Interviews in North Karelia reveal a sense of distrust from the region towards the national coordination of skills development. Regions would like more concrete national instruments to support the quest for attractiveness among those regions with the highest demographic and labour market challenges (e.g. tax relief and student loan reimbursement). But recent years have been characterised by insecurity, with transitional arrangements being required for a planned reform in regional divisions and policy competences. An additional factor which has a notable impact at the regional administrative level is the division of mandates between ministries. For many years, national skills policies and their regional applications have been coordinated by the Ministry of Education and Culture. This remains the managing authority for all educational institutions in the region. However, the Ministry of Economic Affairs and Employment also has a significant role as the coordinator of Finnish regional policy, especially with regards to addressing a skills mismatch in regional labour markets (Interview with Regional Council). Communication about skills development, therefore, takes place in parallel between different actors. A recurring area of attention and concern, for both national education strategies and regional skills development discussions, has been to diversify education systems from their normally degree-oriented focus, so as better to support regional labour market training needs. In North Karelia, the Riveria and Karelia schools are in constant dialogue with the regional economy, in order to facilitate the tailoring of teaching content to regional skills needs. But there have not been significant structural/top-down efforts to support these endeavours.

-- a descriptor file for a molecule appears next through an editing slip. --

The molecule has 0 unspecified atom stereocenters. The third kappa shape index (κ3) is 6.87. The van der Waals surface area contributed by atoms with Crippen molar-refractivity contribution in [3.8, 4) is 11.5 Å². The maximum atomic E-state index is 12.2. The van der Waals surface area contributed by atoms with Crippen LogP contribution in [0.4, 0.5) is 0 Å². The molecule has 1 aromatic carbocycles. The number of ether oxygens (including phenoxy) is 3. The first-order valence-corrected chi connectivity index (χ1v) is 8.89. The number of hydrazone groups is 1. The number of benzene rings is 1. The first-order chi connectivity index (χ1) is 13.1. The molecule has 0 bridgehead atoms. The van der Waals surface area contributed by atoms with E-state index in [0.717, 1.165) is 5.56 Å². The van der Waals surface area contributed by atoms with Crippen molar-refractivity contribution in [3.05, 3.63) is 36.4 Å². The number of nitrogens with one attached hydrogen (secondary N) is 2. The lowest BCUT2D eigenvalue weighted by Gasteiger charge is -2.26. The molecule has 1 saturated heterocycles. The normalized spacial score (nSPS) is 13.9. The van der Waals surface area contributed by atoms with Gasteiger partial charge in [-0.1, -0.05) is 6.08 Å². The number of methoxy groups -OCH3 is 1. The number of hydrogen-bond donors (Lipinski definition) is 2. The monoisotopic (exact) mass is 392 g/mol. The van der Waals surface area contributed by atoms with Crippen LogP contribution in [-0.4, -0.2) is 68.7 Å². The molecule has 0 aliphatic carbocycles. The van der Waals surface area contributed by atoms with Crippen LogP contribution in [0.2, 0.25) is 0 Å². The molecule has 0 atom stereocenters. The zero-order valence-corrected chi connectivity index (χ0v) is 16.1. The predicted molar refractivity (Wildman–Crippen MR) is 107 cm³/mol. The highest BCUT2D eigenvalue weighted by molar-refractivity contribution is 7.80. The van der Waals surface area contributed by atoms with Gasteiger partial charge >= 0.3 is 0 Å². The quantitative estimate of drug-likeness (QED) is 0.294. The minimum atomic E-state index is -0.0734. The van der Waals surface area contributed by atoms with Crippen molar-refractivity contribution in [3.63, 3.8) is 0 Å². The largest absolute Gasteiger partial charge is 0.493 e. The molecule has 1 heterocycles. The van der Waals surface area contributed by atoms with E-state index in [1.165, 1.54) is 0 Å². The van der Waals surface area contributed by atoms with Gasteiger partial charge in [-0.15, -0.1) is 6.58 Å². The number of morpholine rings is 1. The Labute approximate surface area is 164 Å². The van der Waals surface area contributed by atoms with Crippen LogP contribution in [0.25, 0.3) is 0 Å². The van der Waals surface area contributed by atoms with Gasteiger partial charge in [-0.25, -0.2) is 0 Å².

Representatives of the ELY centre have noted a lack of systematic thinking and shared vision concerning mismatching and skills challenges in the region. There are ideas for pragmatic solutions, but no real ownership of the ‘big picture’ challenges. ELY has therefore been gathering a task force for a designated mismatch strategy for the region – this work has been in progress since February 2019. Surveying by the task force has calculated that the region loses €185 million in added value and €74 million in regional and national tax revenues, due to the mismatch in the current job market. The operational plan on the basis of this analysis is being finalised. The idea is to increase understanding and ownership of the present challenges among the regional actors, so that businesses can engage in stronger recruitment measures through on-the-job training and so on, thus narrowing the mismatch and increasing employment across the region.